Here is the review of movie 72 HOURS: MARTYR WHO NEVER DIED. Based on the real-life story of Rifleman Jaswant Singh Rawat, the semi biographical war drama by actor filmmaker Avinash Dhyani who also plays the lead released today.
Let’s see how passionately is the story of the brave heart rifleman Jaswant Singh Rawat captured on screen in the movie review of 72 HOURS: MARTYR WHO NEVER DIED.
Does 72 HOURS: MARTYR WHO NEVER DIED has anything to do with the recently announced RIFLE starring Sushant Singh Rajput?
Yes. 72 HOURS: MARTYR WHO NEVER DIED is the story of Rifleman Jaswant Singh Rawat, the brave heart Indian Army soldier serving in the Garhwal Rifles who won the Maha Vir Chakra posthumously for his heroic fight during the Sino-Indian War in 1962 in present-day Arunachal Pradesh. RIFLE starring Sushant Singh Rajput is reportedly based on Rifleman Jaswant Singh Rawat.
What is the story of 72 HOURS: MARTYR WHO NEVER DIED?
A young Jaswant Singh Rawat (Avinash Dhyani) belongs to a lesser privileged family in the hilly regions of India. Jaswant joins the army and immediately a call to serve his motherland comes. Jaswant joins the 4th Garhwal Battalion – the brave heart battalion who fought during the Indo-China war of 1962. 72 HOURS: MARTYR WHO NEVER DIED is the story of supreme courage of the brave heart Indian warrior Jaswant Singh Rawat who never gave up and fought till his last breath and last available bullet to safe guard Nurunaang Base in Arunachal Pradesh from Chinese soldiers (formerly known as NEFA border). He fought in the worst of conditions, lack of ammunition, sans any back-up to save his motherland from the claws of the enemy nation.
Avinash Dhyani’s outright sincerity and good intent to tell a story that needs to be told is commendable. The actor gives a pious performance and carries the movie on his shoulders. 72 HOURS: MARTYR WHO NEVER DIED is loaded with exceptional cinematography by Harish Negi. His camera captures the picturesque beauty of the Himalayas with eye popping accuracy. It’s a treat for your eyes.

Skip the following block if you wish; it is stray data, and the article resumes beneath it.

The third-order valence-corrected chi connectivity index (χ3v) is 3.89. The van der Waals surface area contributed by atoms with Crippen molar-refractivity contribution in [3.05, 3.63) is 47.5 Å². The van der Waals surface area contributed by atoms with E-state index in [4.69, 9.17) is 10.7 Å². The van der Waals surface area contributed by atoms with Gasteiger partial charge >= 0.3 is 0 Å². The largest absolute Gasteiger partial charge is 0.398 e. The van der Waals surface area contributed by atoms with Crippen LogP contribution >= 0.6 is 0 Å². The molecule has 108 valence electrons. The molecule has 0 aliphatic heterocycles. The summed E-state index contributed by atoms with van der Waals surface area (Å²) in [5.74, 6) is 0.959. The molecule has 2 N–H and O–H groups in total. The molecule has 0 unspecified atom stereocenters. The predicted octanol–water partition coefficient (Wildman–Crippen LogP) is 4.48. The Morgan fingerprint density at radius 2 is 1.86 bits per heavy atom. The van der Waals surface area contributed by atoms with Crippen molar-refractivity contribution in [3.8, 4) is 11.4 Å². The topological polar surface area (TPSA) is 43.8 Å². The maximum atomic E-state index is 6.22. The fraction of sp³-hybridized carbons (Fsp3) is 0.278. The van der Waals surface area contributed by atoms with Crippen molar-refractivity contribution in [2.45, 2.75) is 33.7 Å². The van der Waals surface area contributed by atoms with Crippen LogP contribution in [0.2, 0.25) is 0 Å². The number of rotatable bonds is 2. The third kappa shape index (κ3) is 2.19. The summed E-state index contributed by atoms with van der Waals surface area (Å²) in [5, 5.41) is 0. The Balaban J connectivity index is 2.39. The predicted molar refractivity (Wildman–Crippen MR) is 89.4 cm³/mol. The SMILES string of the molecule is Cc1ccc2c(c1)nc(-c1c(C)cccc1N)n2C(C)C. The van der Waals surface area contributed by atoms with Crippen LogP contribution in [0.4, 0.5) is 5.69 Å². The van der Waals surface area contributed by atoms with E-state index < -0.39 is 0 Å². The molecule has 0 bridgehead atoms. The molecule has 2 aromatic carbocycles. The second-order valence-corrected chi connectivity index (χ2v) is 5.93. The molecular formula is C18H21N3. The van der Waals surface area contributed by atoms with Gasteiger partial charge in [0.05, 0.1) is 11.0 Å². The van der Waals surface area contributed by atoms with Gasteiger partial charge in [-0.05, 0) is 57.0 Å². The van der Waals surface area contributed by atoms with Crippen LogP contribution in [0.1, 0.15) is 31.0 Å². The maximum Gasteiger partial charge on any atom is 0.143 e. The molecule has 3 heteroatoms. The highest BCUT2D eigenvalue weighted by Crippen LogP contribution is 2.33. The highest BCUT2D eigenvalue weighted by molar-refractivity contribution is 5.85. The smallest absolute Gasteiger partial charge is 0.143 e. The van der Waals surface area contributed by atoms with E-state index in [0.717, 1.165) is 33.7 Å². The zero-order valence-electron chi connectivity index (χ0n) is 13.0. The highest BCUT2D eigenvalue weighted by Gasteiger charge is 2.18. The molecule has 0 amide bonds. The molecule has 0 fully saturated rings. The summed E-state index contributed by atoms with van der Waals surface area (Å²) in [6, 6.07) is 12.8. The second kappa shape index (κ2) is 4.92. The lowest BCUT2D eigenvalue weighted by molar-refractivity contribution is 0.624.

Apart from its breathtaking cinematography and Avinash Dhyani’s good intended honesty, 72 HOURS: MARTYR WHO NEVER DIED boosts some powerful performances from its supporting actors… Mukesh Tiwari as Hawaldar CM Singh packs a punch. Shishir Sharma as Col. SN Tandon is composed. Alka Amin and Virendra Saxena as parents of Jaswant Singh Rawat are competent.
Sometimes, your heart beat gets so loud that you fail to hear what mind has to say. Avinash Dhyani’s 72 HOURS: MARTYR WHO NEVER DIED falls prey to this good intended but prolonged chest-thumping. It would have been better if the maker had given some insight on what the people today in Arunachal Pradesh, where a temple is made and the brave heart is still worshipped, have to say. The fight scenes after a while get repetitive and with no further twist and turn along with a half baked love angle with Noora (Yeshi Dema), the movie starts losing its penetrating sharpness and gets bland.
72 HOURS: MARTYR WHO NEVER DIED has nothing to do with the English comedy drama 72 HOURS by Christopher Nolen, but has something to do with the Indian war action genre. It’s undeniably earnest. Avinash Dhyani makes a pious attempt to tell a story about a real life hero who fought for his Nation. Who doesn’t want to hear stories of extreme valour of our man of honour from the Army. 72 HOURS: MARTYR WHO NEVER DIED may not be the ideal war movie, but can be an important reference point for Sushant Singh Rajput for his upcoming RIFLE. A duty of true soldier is to protect and in a way Avinash Dhyani’s 72 HOURS: MARTYR WHO NEVER DIED can protect Sushant Singh Rajput’s RIFLE in both ways – avoiding mistakes and noting down the plus points.